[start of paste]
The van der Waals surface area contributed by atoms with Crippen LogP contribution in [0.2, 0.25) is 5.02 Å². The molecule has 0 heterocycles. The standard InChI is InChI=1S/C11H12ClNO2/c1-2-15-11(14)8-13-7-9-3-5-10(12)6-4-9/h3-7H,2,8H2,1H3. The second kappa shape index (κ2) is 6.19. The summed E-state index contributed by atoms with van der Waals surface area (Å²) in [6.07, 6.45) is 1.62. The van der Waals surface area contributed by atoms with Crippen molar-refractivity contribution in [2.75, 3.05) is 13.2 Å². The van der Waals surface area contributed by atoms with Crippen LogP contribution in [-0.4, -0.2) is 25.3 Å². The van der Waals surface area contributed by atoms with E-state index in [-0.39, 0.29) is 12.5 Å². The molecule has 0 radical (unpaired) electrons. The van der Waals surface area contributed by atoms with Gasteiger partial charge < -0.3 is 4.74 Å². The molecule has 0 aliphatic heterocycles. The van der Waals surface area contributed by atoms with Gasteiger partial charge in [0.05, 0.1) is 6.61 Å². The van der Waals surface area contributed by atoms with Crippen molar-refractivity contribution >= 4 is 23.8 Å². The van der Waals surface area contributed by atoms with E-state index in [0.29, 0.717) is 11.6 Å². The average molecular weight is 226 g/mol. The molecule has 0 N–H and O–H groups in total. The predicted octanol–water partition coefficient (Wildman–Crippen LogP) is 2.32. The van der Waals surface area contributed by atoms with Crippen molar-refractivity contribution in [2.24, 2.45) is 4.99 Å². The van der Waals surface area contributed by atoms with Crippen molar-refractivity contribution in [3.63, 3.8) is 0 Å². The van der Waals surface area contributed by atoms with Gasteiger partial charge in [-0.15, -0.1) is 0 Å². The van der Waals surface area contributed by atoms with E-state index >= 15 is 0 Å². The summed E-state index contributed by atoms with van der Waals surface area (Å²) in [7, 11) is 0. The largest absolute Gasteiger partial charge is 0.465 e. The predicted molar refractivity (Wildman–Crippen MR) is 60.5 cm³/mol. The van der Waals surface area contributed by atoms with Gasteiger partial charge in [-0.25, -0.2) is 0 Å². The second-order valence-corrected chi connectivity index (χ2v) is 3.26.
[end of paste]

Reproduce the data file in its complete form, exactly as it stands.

The van der Waals surface area contributed by atoms with Crippen LogP contribution in [0.2, 0.25) is 5.02 Å². The molecule has 0 heterocycles. The standard InChI is InChI=1S/C11H12ClNO2/c1-2-15-11(14)8-13-7-9-3-5-10(12)6-4-9/h3-7H,2,8H2,1H3. The second kappa shape index (κ2) is 6.19. The summed E-state index contributed by atoms with van der Waals surface area (Å²) in [6.07, 6.45) is 1.62. The van der Waals surface area contributed by atoms with Crippen molar-refractivity contribution in [2.75, 3.05) is 13.2 Å². The van der Waals surface area contributed by atoms with Crippen LogP contribution in [-0.4, -0.2) is 25.3 Å². The van der Waals surface area contributed by atoms with E-state index in [-0.39, 0.29) is 12.5 Å². The molecule has 0 radical (unpaired) electrons. The van der Waals surface area contributed by atoms with Gasteiger partial charge < -0.3 is 4.74 Å². The molecule has 0 aliphatic heterocycles. The van der Waals surface area contributed by atoms with Gasteiger partial charge in [0.05, 0.1) is 6.61 Å². The van der Waals surface area contributed by atoms with Crippen molar-refractivity contribution >= 4 is 23.8 Å². The van der Waals surface area contributed by atoms with E-state index in [0.29, 0.717) is 11.6 Å². The average molecular weight is 226 g/mol. The molecule has 0 N–H and O–H groups in total. The predicted octanol–water partition coefficient (Wildman–Crippen LogP) is 2.32. The van der Waals surface area contributed by atoms with Crippen molar-refractivity contribution in [2.24, 2.45) is 4.99 Å². The van der Waals surface area contributed by atoms with Crippen molar-refractivity contribution in [3.63, 3.8) is 0 Å². The van der Waals surface area contributed by atoms with Gasteiger partial charge in [-0.15, -0.1) is 0 Å². The van der Waals surface area contributed by atoms with E-state index >= 15 is 0 Å². The summed E-state index contributed by atoms with van der Waals surface area (Å²) in [7, 11) is 0. The largest absolute Gasteiger partial charge is 0.465 e. The predicted molar refractivity (Wildman–Crippen MR) is 60.5 cm³/mol. The van der Waals surface area contributed by atoms with Gasteiger partial charge in [-0.25, -0.2) is 0 Å². The second-order valence-corrected chi connectivity index (χ2v) is 3.26.